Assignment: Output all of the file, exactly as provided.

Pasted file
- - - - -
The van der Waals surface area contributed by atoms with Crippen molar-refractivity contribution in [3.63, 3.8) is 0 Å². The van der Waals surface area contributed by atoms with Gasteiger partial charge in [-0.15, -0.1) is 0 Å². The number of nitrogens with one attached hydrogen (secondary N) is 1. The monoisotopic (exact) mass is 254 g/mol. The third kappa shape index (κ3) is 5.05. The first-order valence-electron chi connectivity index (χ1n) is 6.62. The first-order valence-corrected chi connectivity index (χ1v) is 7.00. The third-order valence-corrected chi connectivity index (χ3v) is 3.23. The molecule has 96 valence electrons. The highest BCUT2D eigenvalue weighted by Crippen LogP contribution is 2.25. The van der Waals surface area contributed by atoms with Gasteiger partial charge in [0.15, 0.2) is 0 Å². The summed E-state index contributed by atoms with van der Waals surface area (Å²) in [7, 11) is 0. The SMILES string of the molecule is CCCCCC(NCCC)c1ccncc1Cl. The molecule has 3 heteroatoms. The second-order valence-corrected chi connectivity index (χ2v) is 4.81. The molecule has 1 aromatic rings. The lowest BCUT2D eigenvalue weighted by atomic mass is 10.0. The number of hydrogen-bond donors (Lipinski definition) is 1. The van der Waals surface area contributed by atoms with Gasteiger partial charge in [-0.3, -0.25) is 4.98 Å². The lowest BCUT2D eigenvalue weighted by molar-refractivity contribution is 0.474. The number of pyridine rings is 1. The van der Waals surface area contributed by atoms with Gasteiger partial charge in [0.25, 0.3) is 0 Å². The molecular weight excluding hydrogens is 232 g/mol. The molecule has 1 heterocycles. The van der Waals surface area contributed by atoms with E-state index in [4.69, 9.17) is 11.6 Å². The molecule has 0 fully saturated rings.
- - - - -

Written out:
The van der Waals surface area contributed by atoms with Crippen molar-refractivity contribution in [3.63, 3.8) is 0 Å². The van der Waals surface area contributed by atoms with Gasteiger partial charge in [-0.15, -0.1) is 0 Å². The number of nitrogens with one attached hydrogen (secondary N) is 1. The monoisotopic (exact) mass is 254 g/mol. The third kappa shape index (κ3) is 5.05. The first-order valence-electron chi connectivity index (χ1n) is 6.62. The first-order valence-corrected chi connectivity index (χ1v) is 7.00. The third-order valence-corrected chi connectivity index (χ3v) is 3.23. The molecule has 96 valence electrons. The highest BCUT2D eigenvalue weighted by Crippen LogP contribution is 2.25. The van der Waals surface area contributed by atoms with Gasteiger partial charge in [0.15, 0.2) is 0 Å². The summed E-state index contributed by atoms with van der Waals surface area (Å²) in [7, 11) is 0. The SMILES string of the molecule is CCCCCC(NCCC)c1ccncc1Cl. The molecule has 3 heteroatoms. The second-order valence-corrected chi connectivity index (χ2v) is 4.81. The molecule has 1 aromatic rings. The lowest BCUT2D eigenvalue weighted by atomic mass is 10.0. The number of hydrogen-bond donors (Lipinski definition) is 1. The van der Waals surface area contributed by atoms with Gasteiger partial charge in [-0.3, -0.25) is 4.98 Å². The lowest BCUT2D eigenvalue weighted by molar-refractivity contribution is 0.474. The number of pyridine rings is 1. The van der Waals surface area contributed by atoms with Gasteiger partial charge in [0.25, 0.3) is 0 Å². The molecular weight excluding hydrogens is 232 g/mol. The molecule has 1 heterocycles. The van der Waals surface area contributed by atoms with E-state index in [4.69, 9.17) is 11.6 Å². The molecule has 0 fully saturated rings.